Home2018-2019Election results show that progress is possible

Election results show that progress is possible

Jessie Evans

Contributor

The 2018 midterm elections brought forth a series of firsts: the first Native American women elected to Congress, the first openly gay governor and the first midterm election to exceed 100 million votes, according to CNN. Rashida Tlaib and Ilhan Omar became the first Muslim women elected to Congress. Tennessee and Arizona elected their first female senators, Connecticut elected its first Black female congressperson and Texas elected its first two Hispanic women to Congress, all according to CNN. This midterm election cycle showcased clearly what can happen when people turn out to vote and get excited about participating in our political system.

Voter turnout rates skyrocketed in this election cycle compared to that of years past. CNN reported that in 2014, voter turnout was at 36.4 percent, while this year, turnout is predicted to be at 49 percent. This election cycle inspired many citizens who usually would not have participated to vote, particularly millennials (voters ages 18-29). According to CBS, in 2014 only 19.9 percent of this age demographic voted, whereas this year it is estimated that 36 percent turned out.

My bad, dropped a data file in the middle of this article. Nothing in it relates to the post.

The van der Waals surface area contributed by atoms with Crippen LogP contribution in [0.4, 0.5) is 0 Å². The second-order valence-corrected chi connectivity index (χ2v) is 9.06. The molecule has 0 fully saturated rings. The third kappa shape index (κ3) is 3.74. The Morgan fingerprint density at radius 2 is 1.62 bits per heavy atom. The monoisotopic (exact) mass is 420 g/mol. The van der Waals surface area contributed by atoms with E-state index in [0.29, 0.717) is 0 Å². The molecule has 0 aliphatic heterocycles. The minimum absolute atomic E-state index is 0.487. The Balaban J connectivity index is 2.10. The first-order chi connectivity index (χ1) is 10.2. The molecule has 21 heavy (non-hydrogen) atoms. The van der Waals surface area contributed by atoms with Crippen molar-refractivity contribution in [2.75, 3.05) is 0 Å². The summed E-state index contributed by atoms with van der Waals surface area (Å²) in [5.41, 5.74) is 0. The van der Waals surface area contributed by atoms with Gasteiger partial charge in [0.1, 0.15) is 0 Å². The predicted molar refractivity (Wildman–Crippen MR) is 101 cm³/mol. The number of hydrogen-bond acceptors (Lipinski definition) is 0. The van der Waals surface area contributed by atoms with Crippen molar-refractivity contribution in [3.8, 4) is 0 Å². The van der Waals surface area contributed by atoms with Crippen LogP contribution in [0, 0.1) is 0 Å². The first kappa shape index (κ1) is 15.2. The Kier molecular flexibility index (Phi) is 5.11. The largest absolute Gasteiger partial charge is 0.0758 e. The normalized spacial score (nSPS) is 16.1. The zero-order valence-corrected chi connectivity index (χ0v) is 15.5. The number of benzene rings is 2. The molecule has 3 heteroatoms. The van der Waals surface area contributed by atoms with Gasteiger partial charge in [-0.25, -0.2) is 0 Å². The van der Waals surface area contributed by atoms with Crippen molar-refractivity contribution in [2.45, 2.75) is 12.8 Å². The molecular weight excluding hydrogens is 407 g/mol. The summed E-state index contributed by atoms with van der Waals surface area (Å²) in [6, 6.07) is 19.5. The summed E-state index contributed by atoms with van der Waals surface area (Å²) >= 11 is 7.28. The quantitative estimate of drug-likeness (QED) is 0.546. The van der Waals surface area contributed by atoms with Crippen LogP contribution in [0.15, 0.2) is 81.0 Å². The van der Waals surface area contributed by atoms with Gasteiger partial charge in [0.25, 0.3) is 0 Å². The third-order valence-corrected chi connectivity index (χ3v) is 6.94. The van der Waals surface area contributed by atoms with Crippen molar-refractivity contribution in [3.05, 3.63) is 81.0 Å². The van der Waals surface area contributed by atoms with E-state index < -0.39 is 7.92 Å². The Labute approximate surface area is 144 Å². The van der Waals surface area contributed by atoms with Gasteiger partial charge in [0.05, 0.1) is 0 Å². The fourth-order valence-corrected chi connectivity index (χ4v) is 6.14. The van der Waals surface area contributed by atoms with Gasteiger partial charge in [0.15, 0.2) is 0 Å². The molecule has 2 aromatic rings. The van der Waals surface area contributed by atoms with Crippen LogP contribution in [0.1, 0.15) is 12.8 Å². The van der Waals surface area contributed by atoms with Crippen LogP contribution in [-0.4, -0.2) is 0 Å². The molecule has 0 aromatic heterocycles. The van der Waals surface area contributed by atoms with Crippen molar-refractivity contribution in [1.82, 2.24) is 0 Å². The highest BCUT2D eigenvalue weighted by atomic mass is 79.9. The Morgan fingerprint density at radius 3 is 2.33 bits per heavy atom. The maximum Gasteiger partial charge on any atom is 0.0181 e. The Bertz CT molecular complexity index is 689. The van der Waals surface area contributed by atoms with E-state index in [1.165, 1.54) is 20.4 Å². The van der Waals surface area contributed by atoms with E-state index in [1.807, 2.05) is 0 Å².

So why did voter turnout increase so much in this election cycle? As Willamette first-year student Amelia Maass theorized, “Trump has been such a polarizing figure for our country, it motivated people to share their voice more than in the past.”

This election year came with a lot of encouragement to have people get out and vote. Between pushes on social media, voter registration booths on campuses and at highly populated events and countless articles explaining the importance of voting, the public was constantly persuaded to participate in our democracy.

Here at Willamette, professors encouraged students to vote and registration booths were set up on campus in order to increase voter turnout among students.

First-year student Nia Lopez-Salmons reflected on this phenomenon. “The media played a huge role in this. [I] saw big name brands saying how they will be closed during the polls and that Uber and Lyft were offering free rides making the overall accessibility easier for people.”

Along with all this encouragement to vote, there was also a push for flipping the House of Representatives to have a Democratic majority. This was well received as, based on a New York Times report, Democrats gained 32 new seats, only needing to gain 23 to achieve the majority.

With this increase in voter turnout came a more accurate representation of the American people in Congress. There was an overwhelming election of women and minorities into the House, Senate and local and state offices. According to CNN, the House now has over 100 women, an increase of about 35 from the previous Congress. Election night also came with many wins for people of color and the LGBTQ+ community. Though Congress is still very white and male dominant, steps in the right direction were made this election night.

Though we as a country still have a long way to go in terms of achieving equality and representation for women, people of color, LGBTQ+ folks and religious minorities, the 2018 midterm election showed that some progress is being made, and showcased what we can do if we get out and vote.

jlevans@willamette.edu

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